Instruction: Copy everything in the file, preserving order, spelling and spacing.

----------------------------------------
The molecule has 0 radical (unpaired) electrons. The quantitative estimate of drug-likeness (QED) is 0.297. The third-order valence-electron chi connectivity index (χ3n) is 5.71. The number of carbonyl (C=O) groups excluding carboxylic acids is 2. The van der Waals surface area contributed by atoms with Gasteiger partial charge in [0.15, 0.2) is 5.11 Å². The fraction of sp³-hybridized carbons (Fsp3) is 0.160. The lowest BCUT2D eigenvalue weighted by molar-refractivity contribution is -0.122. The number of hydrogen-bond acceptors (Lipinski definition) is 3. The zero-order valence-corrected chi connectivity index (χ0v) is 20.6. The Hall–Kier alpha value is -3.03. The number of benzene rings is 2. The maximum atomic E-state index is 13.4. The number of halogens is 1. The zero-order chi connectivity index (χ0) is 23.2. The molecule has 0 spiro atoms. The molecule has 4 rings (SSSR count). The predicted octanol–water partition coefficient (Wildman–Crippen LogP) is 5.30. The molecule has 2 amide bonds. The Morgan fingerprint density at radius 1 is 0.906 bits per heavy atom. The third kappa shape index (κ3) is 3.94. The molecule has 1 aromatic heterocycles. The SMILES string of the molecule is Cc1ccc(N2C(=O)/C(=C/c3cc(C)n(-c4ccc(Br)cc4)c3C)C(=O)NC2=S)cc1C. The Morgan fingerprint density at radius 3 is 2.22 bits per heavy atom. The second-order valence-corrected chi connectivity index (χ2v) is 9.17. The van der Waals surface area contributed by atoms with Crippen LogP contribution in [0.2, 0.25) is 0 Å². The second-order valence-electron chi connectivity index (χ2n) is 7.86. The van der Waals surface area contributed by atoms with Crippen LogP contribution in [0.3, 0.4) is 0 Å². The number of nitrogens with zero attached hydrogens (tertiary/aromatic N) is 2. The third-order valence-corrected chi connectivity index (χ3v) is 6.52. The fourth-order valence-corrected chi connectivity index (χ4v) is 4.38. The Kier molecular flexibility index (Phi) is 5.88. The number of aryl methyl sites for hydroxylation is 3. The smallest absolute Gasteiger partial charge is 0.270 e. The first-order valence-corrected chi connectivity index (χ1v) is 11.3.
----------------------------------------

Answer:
The molecule has 0 radical (unpaired) electrons. The quantitative estimate of drug-likeness (QED) is 0.297. The third-order valence-electron chi connectivity index (χ3n) is 5.71. The number of carbonyl (C=O) groups excluding carboxylic acids is 2. The van der Waals surface area contributed by atoms with Gasteiger partial charge in [0.15, 0.2) is 5.11 Å². The fraction of sp³-hybridized carbons (Fsp3) is 0.160. The lowest BCUT2D eigenvalue weighted by molar-refractivity contribution is -0.122. The number of hydrogen-bond acceptors (Lipinski definition) is 3. The zero-order valence-corrected chi connectivity index (χ0v) is 20.6. The Hall–Kier alpha value is -3.03. The number of benzene rings is 2. The maximum atomic E-state index is 13.4. The number of halogens is 1. The zero-order chi connectivity index (χ0) is 23.2. The molecule has 0 spiro atoms. The molecule has 4 rings (SSSR count). The predicted octanol–water partition coefficient (Wildman–Crippen LogP) is 5.30. The molecule has 2 amide bonds. The Morgan fingerprint density at radius 1 is 0.906 bits per heavy atom. The third kappa shape index (κ3) is 3.94. The molecule has 1 aromatic heterocycles. The SMILES string of the molecule is Cc1ccc(N2C(=O)/C(=C/c3cc(C)n(-c4ccc(Br)cc4)c3C)C(=O)NC2=S)cc1C. The Morgan fingerprint density at radius 3 is 2.22 bits per heavy atom. The second-order valence-corrected chi connectivity index (χ2v) is 9.17. The van der Waals surface area contributed by atoms with Crippen LogP contribution in [0.2, 0.25) is 0 Å². The second-order valence-electron chi connectivity index (χ2n) is 7.86. The van der Waals surface area contributed by atoms with Crippen LogP contribution in [0.3, 0.4) is 0 Å². The number of nitrogens with zero attached hydrogens (tertiary/aromatic N) is 2. The third-order valence-corrected chi connectivity index (χ3v) is 6.52. The fourth-order valence-corrected chi connectivity index (χ4v) is 4.38. The Kier molecular flexibility index (Phi) is 5.88. The number of aryl methyl sites for hydroxylation is 3. The smallest absolute Gasteiger partial charge is 0.270 e. The first-order valence-corrected chi connectivity index (χ1v) is 11.3.